The day is a one of those perfect California days. Feeling particularly cheerful, Charlie impulsively decides to serve lunch al fresco when Larry arrives. After lunch, Larry suggests communing with the Koi for a bit as Charlie continues to regale him with his latest mathematical triumph for a new bank robbery case. Just this morning, he delivered the results of his newest predictive analysis to Don with a flourish and a bow.
Don laughed at the display, clapping him on the back before guiding him into the conference room to explain the conclusions to the team. Afterwards, Charlie felt a bubble of pleasure swell in his chest as Don winked at him before striding out with the other agents on their way to stakeout the two most likely locations.
“Charles, I have no doubt in your ability to predict the movements of fish and men. But I would offer one cautionary note, just colleague to colleague.” Larry taps his fingers to his lips, his mouth pursed as he gazes skyward.
Charlie barely suppresses a smirk, suddenly reminded one of those quirky garden gnomes at the sight of Larry fastidiously perched on a rock at the side of the pond. “Hmm, what’s that?”
“Don’t mistake the ability to predict with the ability to control,” Larry replies, holding Charlie's gaze for a long moment.
“Yeah, I think I know the difference.” Charlie glances away to roll his eyes, but Larry catches him.
Larry snorts and holds his hands up in a gesture of defeat. “Oh, to be young and brilliant and full of yourself,” he chides.
Charlie hears both his amusement and his affection. It softens his smile. Not even Larry could dampen his enthusiasm at his plan's success. There was no bad here: only two brothers growing closer than ever fighting crime. What could be bad about that?
The first thing Charlie notices is the smell. Bitter. Acrid. Burning fuel and cooking metal. His stomach roils. He can taste the air, a caustic lump burning the back of his throat, stinging his nose with noxious fumes. Charlie turns the corner of a fire truck, sees the smoke still pouring out of the burning car, and feels his steps slow as he fights his way through the rolling haze like he’s underwater. Sound fades away as he submerges himself in the chaos. The sirens grow distant, the whoosh of the helicopter above blends into the blood rushing past his ears. Shadows pass in front of him, making him adjust his course. The tide is pulling him towards something, always pulling him but he can’t find it. Doesn’t see it anywhere he looks. His chest tightens. He feels lightheaded. There’s not enough oxygen getting to his brain. He tries to draw in a deep breath, but the air’s too thick. He has to swallow it down. Charlie thinks he hears his name, tries to turn his head, but finds he can’t tear his eyes away from where they’re snagged. A man lying supine at the top of the steps. No. A body.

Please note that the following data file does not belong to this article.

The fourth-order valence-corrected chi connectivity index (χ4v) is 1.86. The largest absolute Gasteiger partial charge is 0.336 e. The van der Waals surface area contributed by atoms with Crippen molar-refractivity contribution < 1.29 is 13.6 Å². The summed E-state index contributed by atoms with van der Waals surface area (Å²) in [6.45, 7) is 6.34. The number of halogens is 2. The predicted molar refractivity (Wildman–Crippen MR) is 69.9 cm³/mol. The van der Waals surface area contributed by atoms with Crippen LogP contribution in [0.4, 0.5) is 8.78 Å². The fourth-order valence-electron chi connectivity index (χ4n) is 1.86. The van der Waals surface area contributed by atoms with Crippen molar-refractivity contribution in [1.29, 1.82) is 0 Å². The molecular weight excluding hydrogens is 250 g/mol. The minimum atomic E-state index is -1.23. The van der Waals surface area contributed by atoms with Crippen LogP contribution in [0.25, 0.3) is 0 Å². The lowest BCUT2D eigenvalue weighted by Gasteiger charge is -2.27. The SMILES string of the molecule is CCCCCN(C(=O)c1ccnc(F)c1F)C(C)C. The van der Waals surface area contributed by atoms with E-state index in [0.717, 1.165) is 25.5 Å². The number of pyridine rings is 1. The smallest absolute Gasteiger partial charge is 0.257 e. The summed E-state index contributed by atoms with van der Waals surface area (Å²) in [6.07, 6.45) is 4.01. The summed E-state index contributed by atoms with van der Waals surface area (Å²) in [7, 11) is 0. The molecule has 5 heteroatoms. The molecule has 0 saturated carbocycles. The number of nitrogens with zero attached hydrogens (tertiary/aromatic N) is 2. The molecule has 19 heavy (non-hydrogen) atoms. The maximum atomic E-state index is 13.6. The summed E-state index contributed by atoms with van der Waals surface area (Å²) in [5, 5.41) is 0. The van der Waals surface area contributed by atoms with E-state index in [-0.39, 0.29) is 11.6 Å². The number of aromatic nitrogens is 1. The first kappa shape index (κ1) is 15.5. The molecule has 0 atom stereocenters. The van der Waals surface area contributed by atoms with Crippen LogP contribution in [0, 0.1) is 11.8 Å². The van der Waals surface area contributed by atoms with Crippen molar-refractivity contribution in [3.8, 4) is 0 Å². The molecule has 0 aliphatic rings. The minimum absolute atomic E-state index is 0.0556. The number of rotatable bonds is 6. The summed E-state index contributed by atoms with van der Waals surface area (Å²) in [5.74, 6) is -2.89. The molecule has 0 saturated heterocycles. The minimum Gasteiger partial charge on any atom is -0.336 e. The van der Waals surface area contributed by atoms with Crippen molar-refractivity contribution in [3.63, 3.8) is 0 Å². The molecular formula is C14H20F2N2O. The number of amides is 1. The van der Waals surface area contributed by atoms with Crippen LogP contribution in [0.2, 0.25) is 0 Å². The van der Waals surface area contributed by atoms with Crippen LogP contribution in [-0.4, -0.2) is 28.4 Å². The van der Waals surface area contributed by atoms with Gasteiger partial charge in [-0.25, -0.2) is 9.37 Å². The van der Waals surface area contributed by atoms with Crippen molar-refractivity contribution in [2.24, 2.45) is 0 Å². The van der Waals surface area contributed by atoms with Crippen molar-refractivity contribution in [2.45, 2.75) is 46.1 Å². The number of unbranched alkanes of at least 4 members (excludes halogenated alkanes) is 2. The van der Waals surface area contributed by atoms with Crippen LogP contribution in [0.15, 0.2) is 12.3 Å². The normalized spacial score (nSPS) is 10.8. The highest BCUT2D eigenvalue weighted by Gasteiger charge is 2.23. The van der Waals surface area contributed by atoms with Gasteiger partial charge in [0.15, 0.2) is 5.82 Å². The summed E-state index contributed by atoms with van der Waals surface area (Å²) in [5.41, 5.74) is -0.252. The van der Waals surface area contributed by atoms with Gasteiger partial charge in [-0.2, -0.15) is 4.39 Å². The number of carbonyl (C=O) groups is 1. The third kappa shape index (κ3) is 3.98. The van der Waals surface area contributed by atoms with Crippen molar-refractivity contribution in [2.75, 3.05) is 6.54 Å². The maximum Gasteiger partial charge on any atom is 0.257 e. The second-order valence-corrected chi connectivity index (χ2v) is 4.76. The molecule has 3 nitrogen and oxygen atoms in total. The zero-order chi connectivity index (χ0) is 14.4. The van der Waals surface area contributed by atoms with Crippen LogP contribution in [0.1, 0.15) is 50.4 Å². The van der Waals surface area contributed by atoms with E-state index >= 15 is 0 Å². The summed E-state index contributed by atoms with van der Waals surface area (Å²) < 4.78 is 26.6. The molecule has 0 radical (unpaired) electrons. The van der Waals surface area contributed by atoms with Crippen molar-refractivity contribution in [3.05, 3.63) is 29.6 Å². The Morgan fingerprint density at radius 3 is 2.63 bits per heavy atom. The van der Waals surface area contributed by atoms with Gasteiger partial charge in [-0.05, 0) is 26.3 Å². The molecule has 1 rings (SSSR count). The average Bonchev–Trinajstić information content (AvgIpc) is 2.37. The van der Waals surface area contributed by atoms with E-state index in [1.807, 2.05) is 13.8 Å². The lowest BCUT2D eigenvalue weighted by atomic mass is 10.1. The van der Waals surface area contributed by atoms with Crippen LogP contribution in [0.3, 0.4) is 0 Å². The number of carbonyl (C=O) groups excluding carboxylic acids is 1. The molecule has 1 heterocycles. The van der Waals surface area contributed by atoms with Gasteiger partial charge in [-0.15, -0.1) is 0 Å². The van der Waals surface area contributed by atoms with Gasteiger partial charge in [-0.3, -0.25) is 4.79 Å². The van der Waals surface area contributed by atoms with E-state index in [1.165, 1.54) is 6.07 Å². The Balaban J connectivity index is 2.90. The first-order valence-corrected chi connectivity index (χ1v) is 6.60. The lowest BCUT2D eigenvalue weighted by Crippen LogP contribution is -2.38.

His feet feel leaden as he climbs the steps. His foot skids slightly, making him wobble off balance. Looking down, Charlie can’t make sense of it. Bits of glass caught under his shoe, but he doesn’t hear it crack. Everything’s moving too slow. His eyes trace the path of shells and broken glass trailing away from him like breadcrumbs. He freezes. A thick pool of blood darkens his path. Sick crawls up the back of his throat. He swallows again, pushing it back, stumbling as he draws near the body.
Something buzzes near his ear, just behind him. He winces, wants to swat it away, but he can’t feel his hands. Everything feels too cold, too slow.
Charlie starts to turn towards his name and stops.
“Charlie?” Something brushes past his arm. He turns. Terry. Terry will know.
“Where’s Don?” His voice doesn’t even belong to him. He knows he's spoken but it’s too far away to be him. Nothing makes sense today.
“He's over there.”
Terry knows. Charlie follows the direction of her nod, but he doesn’t see.
“Come on, Charlie. This way, ok? Follow me.”
Right. Yes. Terry knows. She always gets the answers right. Charlie stumbles again as he follows her back down the steps.
Charlie concentrates on counting his steps and keeping Terry’s shoes in view. They round the corner of an ambulance when she slows to a stop. Charlie stops too and looks up.
“Charlie, look at me. Don’s fine. The medics have already checked him out, but I wanted to warn you. He was injured. A bullet grazed his arm.”
“Don’s been shot?” Don’s been shot. Don was shot.
“Don’t freak out. Take a deep breath for me, okay, Charlie? Don’s fine. I’ll show you.” Terry leads him to the back of the ambulance. Sound and sight suddenly slam against him as he finally breaks the surface of this fog.
Don whole and breathing. And talking. To him. Wait, what? What is he saying?